AT THE END OF HIS 1959 History of the Circus in America, George Chindahl asserts, "In some form, and probably in numerous forms, the circus will live."

Twenty years later, however, Don Wilmeth wrote in the introduction to this absolutely indispensable glossary, "There are less than a dozen circuses in the United States playing under canvas, and most are small operations, mud shows for the most part, with little of the appeal 'The Greatest Show on Earth' once possessed."

Twenty years since Wilmeth wrote that, the main form the traditional circus now occupies is in books of academia. Dog and pony shows like Circus Eos take the stage at Seattle Center; the permanent theme park has supplanted the traveling carnival; and all we know of minstrel shows, medicine shows, and chatauquas comes from Hollywood.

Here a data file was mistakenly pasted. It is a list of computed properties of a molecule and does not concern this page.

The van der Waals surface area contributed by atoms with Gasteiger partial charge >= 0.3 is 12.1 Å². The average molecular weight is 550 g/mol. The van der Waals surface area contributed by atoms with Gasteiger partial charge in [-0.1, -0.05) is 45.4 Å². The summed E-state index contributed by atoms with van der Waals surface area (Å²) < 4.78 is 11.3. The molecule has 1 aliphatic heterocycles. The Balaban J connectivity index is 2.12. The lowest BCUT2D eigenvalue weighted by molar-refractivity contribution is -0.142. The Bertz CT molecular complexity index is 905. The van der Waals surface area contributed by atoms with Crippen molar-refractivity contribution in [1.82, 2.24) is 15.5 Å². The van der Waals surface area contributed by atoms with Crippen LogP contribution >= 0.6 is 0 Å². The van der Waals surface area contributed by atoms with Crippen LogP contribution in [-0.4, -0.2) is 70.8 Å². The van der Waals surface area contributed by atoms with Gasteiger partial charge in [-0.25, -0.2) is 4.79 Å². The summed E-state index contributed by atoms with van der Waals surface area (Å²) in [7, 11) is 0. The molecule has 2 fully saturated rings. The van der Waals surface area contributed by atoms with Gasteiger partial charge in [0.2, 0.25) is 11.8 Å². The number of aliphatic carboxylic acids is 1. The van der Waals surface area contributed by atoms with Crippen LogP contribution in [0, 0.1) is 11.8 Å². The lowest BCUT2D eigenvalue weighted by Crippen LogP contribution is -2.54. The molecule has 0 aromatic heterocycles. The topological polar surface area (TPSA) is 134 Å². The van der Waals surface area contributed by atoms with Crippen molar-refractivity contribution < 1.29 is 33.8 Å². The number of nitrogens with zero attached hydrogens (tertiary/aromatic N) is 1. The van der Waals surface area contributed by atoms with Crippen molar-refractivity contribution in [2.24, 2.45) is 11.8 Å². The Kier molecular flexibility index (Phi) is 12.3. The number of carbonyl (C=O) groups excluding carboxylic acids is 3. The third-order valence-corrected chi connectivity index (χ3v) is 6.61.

In a way, that's not so bad. Shows like Cirque du Soleil have reinvented many of the acrobatic arts and taken daring risks in presenting powerful extravaganzas. Even without blindfolded bears riding unicycles along tightropes 40 feet in the air, these animal-free circuses can put on a great show.

But they're not the Greatest Show on Earth. Of course, the consolidation of Ringling Brothers and Barnum and Bailey under this moniker was as devastating a development as there ever was in the history of the circus. Smaller shows couldn't compete with Big Bertha. And when the Big One decided to shun the big rag and take the trick indoors (playing in arenas like Madison Square Garden rather than take its canvas to every little high-grass town on the map), it left the mud shows in the mud.

What Wilmeth's glossary does is take you back to a lost world. Consider the "Monday man," a fellow given the exclusive right to swipe laundry from clotheslines of the townspeople, while they stood outside to watch the circus parade. Even if that world seems to have been overrun by crooks and swindlers, and governed by a principle of the insider's fear of and contempt for the outsider (one definition for "sucker" is someone who attends a circus), it's a place that inspires a strange nostalgia.